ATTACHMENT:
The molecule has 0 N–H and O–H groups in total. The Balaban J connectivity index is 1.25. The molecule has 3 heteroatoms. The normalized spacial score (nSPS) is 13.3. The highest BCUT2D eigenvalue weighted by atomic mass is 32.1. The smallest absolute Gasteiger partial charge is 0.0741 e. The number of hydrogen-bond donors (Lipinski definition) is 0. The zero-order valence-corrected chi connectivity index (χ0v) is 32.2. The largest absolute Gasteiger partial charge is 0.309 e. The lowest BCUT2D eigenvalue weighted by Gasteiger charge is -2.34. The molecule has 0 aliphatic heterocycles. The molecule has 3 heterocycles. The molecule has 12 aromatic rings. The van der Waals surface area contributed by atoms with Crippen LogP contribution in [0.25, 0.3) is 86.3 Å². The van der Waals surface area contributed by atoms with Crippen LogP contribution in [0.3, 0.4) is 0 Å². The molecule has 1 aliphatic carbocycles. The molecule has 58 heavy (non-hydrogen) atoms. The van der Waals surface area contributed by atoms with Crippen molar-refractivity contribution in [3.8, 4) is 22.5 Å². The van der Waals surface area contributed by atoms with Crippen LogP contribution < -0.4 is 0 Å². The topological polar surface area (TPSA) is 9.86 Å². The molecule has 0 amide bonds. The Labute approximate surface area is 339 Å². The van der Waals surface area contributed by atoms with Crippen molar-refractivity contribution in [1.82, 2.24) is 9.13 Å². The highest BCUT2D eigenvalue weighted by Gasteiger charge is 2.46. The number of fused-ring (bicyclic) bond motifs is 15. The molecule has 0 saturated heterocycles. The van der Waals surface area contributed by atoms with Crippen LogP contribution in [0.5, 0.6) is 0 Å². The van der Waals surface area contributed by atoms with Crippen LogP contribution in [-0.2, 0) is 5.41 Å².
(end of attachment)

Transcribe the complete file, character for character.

The molecule has 0 N–H and O–H groups in total. The Balaban J connectivity index is 1.25. The molecule has 3 heteroatoms. The normalized spacial score (nSPS) is 13.3. The highest BCUT2D eigenvalue weighted by atomic mass is 32.1. The smallest absolute Gasteiger partial charge is 0.0741 e. The number of hydrogen-bond donors (Lipinski definition) is 0. The zero-order valence-corrected chi connectivity index (χ0v) is 32.2. The largest absolute Gasteiger partial charge is 0.309 e. The lowest BCUT2D eigenvalue weighted by Gasteiger charge is -2.34. The molecule has 0 aliphatic heterocycles. The molecule has 3 heterocycles. The molecule has 12 aromatic rings. The van der Waals surface area contributed by atoms with Crippen LogP contribution in [0.25, 0.3) is 86.3 Å². The van der Waals surface area contributed by atoms with Crippen LogP contribution in [0.3, 0.4) is 0 Å². The molecule has 1 aliphatic carbocycles. The molecule has 58 heavy (non-hydrogen) atoms. The van der Waals surface area contributed by atoms with Crippen molar-refractivity contribution in [3.8, 4) is 22.5 Å². The van der Waals surface area contributed by atoms with Crippen LogP contribution < -0.4 is 0 Å². The topological polar surface area (TPSA) is 9.86 Å². The molecule has 0 amide bonds. The Labute approximate surface area is 339 Å². The van der Waals surface area contributed by atoms with Crippen molar-refractivity contribution in [1.82, 2.24) is 9.13 Å². The highest BCUT2D eigenvalue weighted by Gasteiger charge is 2.46. The number of fused-ring (bicyclic) bond motifs is 15. The molecule has 0 saturated heterocycles. The van der Waals surface area contributed by atoms with Crippen LogP contribution in [0.5, 0.6) is 0 Å². The van der Waals surface area contributed by atoms with Crippen LogP contribution in [-0.2, 0) is 5.41 Å².